The future of a 16-year logging moratorium in Democratic Republic of the Congo to protect the country’s pristine rainforests, home to the world’s most diverse range of great apes, was in great jeopardy during summer 2018 even after dozens of conservation organizations had mounted a campaign to prevent the freeze from being lifted. “Lifting the moratorium on new logging licenses would be seen as one of the single biggest threats to the ape populations of the Congo Basin,” says Simon Counsell, executive director of the Rainforest Foundation UK.
How do you measure impact? By its reach. By the lives it affects. By the allies brought into the movement.Thanks to the hard work, vision, and determination of our partners, we are beginning to see gains in rights, respect, equality, and protection of threatened populations around the globe. The diversity and scope of these stories of impact reflect the reach of the change our partners help make.
Aerial photography from camera-mounted drones over the degraded farm and swampland habitat of the Western Chimpanzee in Sierra Leone, West Africa, may be an effective new tool to document biodiversity impact in advance of planned large-scale agricultural development in the area. A team of international scientists, researchers and sanctuary workers collaborating since 2016 on conservation in southern Sierra Leone’s Moyamba district, where conditions are ideal for oil palm plantation, has been testing a helicopter drone to collect data on numbers and behavior of around 34 chimpanzees.
Fear-mongering anti-LGBT sermons and shunning of openly LGBT clergy, clerics, and other faith leaders are commonplace at centers of worship on every continent, but a group of senior religious figures united in calls for inclusivity and mutual respect in New York last year. “It’s really about applying the golden rule when it comes to our lives; to treat people as you would have them treat you,” said Rev.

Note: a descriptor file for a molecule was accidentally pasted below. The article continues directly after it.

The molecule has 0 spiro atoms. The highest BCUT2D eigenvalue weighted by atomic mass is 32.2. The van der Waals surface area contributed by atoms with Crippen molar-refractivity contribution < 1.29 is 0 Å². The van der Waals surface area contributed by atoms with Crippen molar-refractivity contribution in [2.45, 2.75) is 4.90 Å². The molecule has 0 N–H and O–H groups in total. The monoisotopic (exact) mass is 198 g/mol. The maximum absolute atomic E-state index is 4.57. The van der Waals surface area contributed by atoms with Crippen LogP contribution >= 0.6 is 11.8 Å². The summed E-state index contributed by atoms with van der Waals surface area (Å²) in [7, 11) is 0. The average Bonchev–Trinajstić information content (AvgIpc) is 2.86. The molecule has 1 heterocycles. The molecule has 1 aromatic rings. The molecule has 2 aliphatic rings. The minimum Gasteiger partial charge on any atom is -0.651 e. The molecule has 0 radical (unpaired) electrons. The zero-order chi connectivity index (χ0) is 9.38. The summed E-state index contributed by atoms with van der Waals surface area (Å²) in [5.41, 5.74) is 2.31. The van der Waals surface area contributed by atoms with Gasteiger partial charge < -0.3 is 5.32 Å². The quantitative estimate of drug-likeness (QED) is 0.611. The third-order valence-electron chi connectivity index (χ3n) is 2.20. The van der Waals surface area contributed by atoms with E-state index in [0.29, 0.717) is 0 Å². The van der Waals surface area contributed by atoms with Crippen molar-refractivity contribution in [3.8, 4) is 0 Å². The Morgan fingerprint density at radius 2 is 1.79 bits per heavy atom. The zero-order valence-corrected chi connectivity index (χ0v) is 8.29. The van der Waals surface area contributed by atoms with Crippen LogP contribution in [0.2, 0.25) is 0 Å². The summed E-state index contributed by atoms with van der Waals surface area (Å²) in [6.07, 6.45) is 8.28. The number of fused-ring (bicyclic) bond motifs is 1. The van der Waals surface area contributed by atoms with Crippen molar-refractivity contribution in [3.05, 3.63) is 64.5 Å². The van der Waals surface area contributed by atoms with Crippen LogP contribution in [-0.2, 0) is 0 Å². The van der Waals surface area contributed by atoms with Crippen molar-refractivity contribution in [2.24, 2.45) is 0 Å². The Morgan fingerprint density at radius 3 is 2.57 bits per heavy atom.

When a parliamentary standing committee in Namibia agreed in 2017 to address anti-trans discrimination in the southern African country, it was a long-awaited milestone for Jholerina Brinette Timbo, a trans resident of the country’s capital Windhoek. “It was very emotional for us; we’ve been waiting for it to happen,” says Timbo.
As soon as the existence of a new Indonesian orangutan species was confirmed by scientists in 2017, it became clear that all 800 individuals are in immediate and long-term danger from a major project to build the island of Sumatra’s largest hydroelectric dam. The dam builder, PT North Sumatra Hydro Energy, backed in part by the Bank of China, is moving quickly to clear significant areas within the pristine forest home of the newly discovered so-called Tapanuli orangutan.
Two days after the June 12, 2016, massacre at the Pulse gay nightclub in Orlando, Florida, Marco Quiroga was on a plane back to the central Florida city where he grew up. “The shooting felt like that safe space was robbed from me,” says Quiroga, who in August of the same year helped to establish the Contigo Fund, a project of Our Fund, to channel donations for medical and legal services to the families of the 49 people killed and more than 50 injured or affected.